Monday, October 27, 2008

Taking Note of My Notes...

Hey guess what! I’d been rummaging through a box of archives (a fancy name for a bunch of paper-related ‘junk’ I’ve amassed) and I came across something quite fun. And possibly valuable. Way back in this post, I spoke about how I had attended a lecture by Sci-Fi master Isaac Asimov. I met him briefly afterward, too, and obtained his autograph. Actually, I had him sign the notes I took during his talk.
So I’ve scanned it in to share it.

The top left part has some pretty standard advice, no? But the one line is rather unexpected. “never revise unless told.” I suppose when you’re Isaac Asimov that can be true…but how interesting is it that he passed the notion along to aspiring authors? I revise on my own anyway. I mean, who doesn’t? Perhaps he meant once the manuscript is “done.” I’m not sure at this point, as I took the notes long ago.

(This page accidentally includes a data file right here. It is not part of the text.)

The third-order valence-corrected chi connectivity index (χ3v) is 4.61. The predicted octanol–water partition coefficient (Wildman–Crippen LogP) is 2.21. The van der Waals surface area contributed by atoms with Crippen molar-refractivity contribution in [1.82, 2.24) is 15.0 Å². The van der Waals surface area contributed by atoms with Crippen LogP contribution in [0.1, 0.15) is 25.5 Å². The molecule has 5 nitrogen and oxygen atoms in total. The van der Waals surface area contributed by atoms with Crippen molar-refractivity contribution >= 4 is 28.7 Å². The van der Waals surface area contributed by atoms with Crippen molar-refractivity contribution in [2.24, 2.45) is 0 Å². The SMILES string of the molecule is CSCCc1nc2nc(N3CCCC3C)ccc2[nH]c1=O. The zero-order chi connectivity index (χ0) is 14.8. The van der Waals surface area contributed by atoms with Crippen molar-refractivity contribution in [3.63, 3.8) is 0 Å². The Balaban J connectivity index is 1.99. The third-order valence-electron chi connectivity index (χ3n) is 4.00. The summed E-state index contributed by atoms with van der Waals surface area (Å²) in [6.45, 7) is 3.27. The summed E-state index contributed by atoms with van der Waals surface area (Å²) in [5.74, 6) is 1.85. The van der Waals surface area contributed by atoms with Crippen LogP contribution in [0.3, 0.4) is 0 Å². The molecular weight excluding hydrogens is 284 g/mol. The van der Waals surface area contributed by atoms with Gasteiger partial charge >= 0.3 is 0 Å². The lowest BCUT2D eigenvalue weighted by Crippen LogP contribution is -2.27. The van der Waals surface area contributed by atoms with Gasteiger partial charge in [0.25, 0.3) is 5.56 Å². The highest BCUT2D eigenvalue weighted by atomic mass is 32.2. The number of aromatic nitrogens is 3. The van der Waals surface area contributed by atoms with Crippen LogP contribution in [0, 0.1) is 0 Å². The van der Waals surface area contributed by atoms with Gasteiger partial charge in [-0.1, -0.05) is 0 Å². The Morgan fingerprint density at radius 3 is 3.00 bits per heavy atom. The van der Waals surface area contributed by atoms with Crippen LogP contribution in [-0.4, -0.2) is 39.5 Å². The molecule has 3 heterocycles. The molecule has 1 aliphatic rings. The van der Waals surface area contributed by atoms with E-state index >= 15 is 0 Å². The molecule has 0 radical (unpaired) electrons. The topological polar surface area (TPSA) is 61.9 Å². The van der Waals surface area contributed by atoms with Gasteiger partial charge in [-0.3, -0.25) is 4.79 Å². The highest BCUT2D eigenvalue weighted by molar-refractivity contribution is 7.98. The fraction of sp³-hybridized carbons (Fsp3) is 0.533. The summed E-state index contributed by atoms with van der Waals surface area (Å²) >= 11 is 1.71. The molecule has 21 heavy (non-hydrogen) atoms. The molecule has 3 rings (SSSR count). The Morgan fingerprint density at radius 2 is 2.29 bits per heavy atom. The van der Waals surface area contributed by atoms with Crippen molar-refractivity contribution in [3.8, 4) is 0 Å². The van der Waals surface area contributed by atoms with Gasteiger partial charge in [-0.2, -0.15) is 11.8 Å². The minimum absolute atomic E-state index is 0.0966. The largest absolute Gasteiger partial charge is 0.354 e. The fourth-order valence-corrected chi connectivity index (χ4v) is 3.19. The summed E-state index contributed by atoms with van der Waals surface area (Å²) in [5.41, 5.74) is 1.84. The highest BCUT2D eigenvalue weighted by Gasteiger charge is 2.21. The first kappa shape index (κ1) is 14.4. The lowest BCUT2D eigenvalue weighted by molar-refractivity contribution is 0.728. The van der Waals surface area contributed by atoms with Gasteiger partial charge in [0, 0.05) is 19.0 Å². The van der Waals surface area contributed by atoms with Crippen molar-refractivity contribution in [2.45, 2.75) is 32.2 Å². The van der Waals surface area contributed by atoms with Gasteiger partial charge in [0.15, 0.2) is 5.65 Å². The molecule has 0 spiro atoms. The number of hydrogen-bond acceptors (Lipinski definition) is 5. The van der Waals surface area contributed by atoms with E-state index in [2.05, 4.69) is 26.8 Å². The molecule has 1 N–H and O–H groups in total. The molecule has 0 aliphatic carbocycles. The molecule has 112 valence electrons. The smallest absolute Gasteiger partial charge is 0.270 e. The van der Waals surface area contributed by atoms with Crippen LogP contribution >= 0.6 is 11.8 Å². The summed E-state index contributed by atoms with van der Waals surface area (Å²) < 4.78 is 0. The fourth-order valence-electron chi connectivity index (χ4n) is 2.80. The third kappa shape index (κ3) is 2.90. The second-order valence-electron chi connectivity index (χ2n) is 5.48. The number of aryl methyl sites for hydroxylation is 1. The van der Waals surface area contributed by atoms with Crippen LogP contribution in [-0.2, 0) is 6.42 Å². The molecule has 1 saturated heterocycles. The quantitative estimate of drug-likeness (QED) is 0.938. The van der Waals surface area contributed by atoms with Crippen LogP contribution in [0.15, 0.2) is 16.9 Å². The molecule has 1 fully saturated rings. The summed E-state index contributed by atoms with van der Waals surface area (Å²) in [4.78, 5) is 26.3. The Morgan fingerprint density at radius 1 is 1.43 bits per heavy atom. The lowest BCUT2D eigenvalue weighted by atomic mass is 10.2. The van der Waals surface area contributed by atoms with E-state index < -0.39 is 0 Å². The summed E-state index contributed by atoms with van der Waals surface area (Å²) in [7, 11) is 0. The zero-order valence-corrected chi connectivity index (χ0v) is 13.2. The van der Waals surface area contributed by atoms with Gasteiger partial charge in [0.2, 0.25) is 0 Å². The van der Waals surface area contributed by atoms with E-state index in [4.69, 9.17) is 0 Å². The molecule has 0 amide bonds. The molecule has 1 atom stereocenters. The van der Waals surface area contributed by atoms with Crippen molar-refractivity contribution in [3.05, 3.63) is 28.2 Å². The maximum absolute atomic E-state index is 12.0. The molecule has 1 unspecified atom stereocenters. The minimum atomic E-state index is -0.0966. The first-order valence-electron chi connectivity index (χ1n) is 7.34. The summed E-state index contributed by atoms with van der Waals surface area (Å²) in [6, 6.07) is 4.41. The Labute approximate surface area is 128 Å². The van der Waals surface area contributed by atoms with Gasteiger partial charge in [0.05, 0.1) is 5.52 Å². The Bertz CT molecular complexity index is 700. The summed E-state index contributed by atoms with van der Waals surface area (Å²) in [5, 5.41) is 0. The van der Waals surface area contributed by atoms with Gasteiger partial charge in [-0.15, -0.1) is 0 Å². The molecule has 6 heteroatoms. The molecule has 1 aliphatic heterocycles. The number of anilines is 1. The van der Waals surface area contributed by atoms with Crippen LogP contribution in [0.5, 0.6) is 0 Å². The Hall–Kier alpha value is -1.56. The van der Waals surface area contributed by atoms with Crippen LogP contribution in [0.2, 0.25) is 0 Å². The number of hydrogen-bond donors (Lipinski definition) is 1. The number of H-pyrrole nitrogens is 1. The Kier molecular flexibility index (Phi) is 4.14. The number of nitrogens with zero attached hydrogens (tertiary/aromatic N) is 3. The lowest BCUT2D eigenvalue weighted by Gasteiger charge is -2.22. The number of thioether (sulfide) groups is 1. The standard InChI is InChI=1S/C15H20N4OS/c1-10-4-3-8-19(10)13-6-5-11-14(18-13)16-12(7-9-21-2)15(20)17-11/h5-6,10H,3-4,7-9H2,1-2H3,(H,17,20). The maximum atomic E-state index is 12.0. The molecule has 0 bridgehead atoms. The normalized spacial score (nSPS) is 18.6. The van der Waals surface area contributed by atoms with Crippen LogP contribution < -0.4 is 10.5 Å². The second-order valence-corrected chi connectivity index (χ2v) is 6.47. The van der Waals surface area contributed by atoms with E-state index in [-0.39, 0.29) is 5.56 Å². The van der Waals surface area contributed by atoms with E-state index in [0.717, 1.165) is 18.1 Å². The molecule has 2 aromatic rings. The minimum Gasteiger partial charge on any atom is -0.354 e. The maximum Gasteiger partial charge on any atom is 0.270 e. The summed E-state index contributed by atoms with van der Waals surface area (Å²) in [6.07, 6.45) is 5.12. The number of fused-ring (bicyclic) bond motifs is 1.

In the middle there you can see the bit of advice which I specifically recalled and posted about.

I particularly like “short sentences and words when they will do.” I find myself following this suggestion in the novel I’m currently writing. Or at least it seems so to me.

I believe that big X with society and plot on either side is supposed to mean that he said to make sure to keep the “world” of your book in conjunction with the plot. Maybe? It’s a shame I didn’t take better notes. But underneath that part is a wealth of good recommendations as to how to deal with the proverbial “Writer’s Block.” It seems that I follow his sagely wisdom. Perhaps it sunk in all those years ago. You can find out what else I do to chop at the block in my interview with The Gaia Peter Pan Guild.

All righty. I hope you enjoy seeing my notes (whoop-de-do) but more especially, Mr. Asimov’s John Hancock.
You can click on it to make it full size.

1 comment:

C.J. Redwine said...

Short sentences and words when they will do. Nice advice for pacing! And for breaking up a page full of text.

I love going back to look over notes I thought were perfectly clear at the time only to discover I've somehow developed a new form of cryptic code.